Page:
In Zimbabwe, reconciliation has become a contentious process and has been politicised at the international, national and community levels. Criticisms have been raised against the government related to its failure to implement inclusive reconciliation processes that can amend broken relationships in Zimbabwe, particularly at the community level. Civil Society Organisations (CSOs) that are traditionally assumed to have a role in bringing about reconciliation on the community level have, in Zimbabwe, become part of the politicisation of reconciliation in various ways.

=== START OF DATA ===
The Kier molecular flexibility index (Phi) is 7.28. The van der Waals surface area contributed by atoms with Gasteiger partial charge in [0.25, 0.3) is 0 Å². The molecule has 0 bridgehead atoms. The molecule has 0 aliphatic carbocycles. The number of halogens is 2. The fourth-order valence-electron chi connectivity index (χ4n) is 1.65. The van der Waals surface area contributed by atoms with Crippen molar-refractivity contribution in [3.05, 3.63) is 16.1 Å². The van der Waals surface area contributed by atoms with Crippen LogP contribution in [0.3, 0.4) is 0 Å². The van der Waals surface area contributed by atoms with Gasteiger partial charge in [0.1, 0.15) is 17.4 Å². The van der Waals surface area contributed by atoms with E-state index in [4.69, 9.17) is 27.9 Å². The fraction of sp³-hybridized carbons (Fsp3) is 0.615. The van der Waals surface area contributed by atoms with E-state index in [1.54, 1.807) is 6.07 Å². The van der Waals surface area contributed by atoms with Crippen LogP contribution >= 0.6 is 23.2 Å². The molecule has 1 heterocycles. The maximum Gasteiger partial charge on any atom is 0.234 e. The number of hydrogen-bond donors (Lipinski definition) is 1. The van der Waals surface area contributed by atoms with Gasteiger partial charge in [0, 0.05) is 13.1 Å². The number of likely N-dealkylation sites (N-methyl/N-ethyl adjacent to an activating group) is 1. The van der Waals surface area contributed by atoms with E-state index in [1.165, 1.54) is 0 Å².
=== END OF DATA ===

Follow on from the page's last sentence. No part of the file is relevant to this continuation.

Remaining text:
This research has explored the challenges of reconciliation in Zimbabwe, with the Nkayi District in Matabeleland as a case study, because it stands at the intersection of the conflicts that have occurred in Zimbabwe over the past three decades. It serves to illustrate the political debates behind the alleged failure of government to implement reconciliation processes at the community level. Research findings revealed that the complexity of reconciliation in the Nkayi District is rooted in the lack of consensual understanding among stakeholders as to who ought to be reconciled and how the process should occur. This complexity is enhanced by the lack of an enabling environment due to the polarisation of the community by government security agents, a lack of political will by political actors, shortage of resources and a lack of common voice in the undertakings by CSOs. The research concluded that the systematic marginalisation of the Matabeleland region and the fact that the Gukurahundi massacres were never dealt with by the government, undermines any attempts at reconciliation in this region. This research argues that reconciliation in the Nkayi District begins when the government acknowledges all incidents of violence that occurred.